indicating how certain family problems such as disharmony
and inadequate stimulation can harm a child, by itself may
lead to improvement in family functioning. Education is thus
an important ingredient of any intervention programme.
2) Problem Solving & Counselling
Under certain circumstances education alone may not be enough
because of the severity of family problems. When a family
is preoccupied with its own problems, they may not be able
to assimilate knowledge even when provided to them.
Under these conditions it is advisible to keep education
for a later date and find solutions for the family's more
pressing problems. The intervention worker should organize
family meetings in which issues are discussed and solutions
reached. This can be done by using the following approach:
- Delineating the problem in into smallest component parts.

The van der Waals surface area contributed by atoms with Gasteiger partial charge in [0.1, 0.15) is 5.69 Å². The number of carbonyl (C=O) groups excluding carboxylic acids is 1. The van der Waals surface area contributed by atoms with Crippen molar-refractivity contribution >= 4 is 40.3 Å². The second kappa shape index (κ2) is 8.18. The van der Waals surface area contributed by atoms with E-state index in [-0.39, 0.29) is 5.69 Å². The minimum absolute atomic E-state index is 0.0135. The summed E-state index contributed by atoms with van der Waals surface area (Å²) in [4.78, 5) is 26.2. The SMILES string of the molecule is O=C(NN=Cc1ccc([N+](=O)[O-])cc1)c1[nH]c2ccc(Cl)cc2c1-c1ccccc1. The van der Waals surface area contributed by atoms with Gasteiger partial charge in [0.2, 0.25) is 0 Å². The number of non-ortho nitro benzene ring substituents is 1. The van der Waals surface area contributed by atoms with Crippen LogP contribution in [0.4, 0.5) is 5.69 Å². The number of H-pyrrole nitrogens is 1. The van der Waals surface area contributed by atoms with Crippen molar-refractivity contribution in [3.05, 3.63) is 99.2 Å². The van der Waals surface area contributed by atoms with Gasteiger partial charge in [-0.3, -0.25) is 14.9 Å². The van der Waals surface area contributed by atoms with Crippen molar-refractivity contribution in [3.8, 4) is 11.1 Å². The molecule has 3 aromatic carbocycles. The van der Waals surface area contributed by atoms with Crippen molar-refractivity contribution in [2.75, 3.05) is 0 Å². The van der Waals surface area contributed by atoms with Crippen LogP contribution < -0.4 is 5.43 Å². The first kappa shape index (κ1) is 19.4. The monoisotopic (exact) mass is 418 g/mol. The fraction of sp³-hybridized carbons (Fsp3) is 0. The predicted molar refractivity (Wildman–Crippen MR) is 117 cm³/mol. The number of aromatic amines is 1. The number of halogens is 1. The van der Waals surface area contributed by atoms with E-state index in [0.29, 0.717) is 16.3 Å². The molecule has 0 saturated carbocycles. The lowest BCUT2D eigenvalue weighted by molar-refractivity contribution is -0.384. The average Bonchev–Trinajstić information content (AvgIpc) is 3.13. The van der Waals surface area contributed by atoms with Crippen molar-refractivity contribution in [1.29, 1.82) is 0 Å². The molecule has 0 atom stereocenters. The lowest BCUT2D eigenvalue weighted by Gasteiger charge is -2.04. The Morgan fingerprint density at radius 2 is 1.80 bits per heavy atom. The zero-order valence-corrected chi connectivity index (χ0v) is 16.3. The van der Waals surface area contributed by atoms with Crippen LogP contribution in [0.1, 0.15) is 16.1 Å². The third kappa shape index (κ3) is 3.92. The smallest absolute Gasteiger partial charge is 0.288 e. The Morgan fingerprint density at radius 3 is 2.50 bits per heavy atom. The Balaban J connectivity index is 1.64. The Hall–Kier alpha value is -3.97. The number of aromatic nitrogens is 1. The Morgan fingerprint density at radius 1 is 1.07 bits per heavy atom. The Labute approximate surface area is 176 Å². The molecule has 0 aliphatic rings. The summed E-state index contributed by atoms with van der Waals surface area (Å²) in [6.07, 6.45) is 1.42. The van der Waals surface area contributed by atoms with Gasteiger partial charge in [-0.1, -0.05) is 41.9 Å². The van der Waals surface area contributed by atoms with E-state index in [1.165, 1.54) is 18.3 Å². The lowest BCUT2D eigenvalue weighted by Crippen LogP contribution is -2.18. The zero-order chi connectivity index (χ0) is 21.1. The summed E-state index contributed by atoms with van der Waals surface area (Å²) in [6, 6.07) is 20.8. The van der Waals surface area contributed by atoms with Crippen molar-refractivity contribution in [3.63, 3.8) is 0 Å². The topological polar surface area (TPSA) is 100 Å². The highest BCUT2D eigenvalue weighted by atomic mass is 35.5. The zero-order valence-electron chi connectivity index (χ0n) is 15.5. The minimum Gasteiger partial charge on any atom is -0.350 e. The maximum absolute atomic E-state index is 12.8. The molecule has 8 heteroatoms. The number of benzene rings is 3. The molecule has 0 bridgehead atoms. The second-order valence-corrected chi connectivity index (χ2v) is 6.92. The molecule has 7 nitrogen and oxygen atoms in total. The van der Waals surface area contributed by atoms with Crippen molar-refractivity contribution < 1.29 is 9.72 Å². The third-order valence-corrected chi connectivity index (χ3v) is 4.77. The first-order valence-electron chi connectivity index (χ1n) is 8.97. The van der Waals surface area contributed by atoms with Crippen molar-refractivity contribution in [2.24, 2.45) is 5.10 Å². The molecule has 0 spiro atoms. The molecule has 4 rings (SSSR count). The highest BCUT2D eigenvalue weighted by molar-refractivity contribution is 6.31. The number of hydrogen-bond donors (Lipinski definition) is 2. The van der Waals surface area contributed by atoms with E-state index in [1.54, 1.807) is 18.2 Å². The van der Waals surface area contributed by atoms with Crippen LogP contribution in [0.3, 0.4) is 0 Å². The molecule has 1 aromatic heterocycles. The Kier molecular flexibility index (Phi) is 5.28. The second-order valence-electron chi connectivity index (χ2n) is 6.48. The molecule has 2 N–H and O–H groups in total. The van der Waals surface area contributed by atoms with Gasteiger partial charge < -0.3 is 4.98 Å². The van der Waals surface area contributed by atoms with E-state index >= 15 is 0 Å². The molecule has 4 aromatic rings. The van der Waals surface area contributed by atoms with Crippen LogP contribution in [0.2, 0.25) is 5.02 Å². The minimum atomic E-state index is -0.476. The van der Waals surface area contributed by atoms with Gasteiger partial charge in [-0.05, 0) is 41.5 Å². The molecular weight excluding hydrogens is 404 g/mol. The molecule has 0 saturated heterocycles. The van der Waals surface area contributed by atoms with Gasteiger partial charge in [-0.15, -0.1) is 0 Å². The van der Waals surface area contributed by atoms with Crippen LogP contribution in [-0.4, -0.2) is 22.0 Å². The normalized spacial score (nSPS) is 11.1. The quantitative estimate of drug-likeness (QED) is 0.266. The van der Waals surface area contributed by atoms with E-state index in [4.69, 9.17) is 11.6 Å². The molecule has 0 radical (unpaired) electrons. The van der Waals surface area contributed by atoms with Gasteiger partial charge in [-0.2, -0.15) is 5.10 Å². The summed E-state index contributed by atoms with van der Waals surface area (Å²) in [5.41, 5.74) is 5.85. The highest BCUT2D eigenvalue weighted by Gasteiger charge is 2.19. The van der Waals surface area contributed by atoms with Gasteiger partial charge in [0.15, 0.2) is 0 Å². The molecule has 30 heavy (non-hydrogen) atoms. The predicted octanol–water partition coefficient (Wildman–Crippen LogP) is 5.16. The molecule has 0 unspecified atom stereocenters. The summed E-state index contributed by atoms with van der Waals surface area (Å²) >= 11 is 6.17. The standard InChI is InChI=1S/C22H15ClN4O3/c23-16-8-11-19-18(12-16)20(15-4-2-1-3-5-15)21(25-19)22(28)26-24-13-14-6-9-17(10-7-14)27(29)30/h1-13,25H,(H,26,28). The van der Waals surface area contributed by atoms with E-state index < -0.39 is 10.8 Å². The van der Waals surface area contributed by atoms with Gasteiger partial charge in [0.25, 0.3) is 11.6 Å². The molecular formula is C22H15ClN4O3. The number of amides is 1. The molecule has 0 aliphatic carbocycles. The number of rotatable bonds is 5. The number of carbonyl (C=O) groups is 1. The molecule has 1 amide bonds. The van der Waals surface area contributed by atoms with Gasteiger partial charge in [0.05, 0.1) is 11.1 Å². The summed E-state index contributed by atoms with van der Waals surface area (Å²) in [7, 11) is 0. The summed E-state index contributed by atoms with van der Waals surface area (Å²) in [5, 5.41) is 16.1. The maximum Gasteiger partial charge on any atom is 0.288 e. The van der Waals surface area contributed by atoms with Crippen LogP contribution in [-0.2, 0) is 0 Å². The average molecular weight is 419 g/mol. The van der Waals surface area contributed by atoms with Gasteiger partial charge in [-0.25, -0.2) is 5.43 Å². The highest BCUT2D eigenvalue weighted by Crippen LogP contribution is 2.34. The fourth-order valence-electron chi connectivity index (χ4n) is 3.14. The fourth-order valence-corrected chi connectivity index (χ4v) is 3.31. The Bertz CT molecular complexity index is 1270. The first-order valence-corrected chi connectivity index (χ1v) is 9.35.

- Identifying the most important problem (part to be changed).
- Offering solutions to the problem (which is done by the
family with the help of the intervention worker).
- Discussing pros and cons of each solution.
- Implementing the solution which seems to be feasible (based
on pros and cons).
- Evaluating the solution after it has been implemented.
- Praising change made in the family.
This simple approach can be followed by the intervention
worker. initially, he can be part of the group and once a
family learns to solve its own problems, the worker can gradually
In addition to problem solving, the worker should encourage
healthy communication of emotions and feelings between family
members. He should encourage all the members to discuss issues
and arrive at solutions amenable to all of them.
Counselling: It is necessary
to counsel the family regarding various issues. But it should
be simple and acceptable to the family. The following counselling
techniques can be used.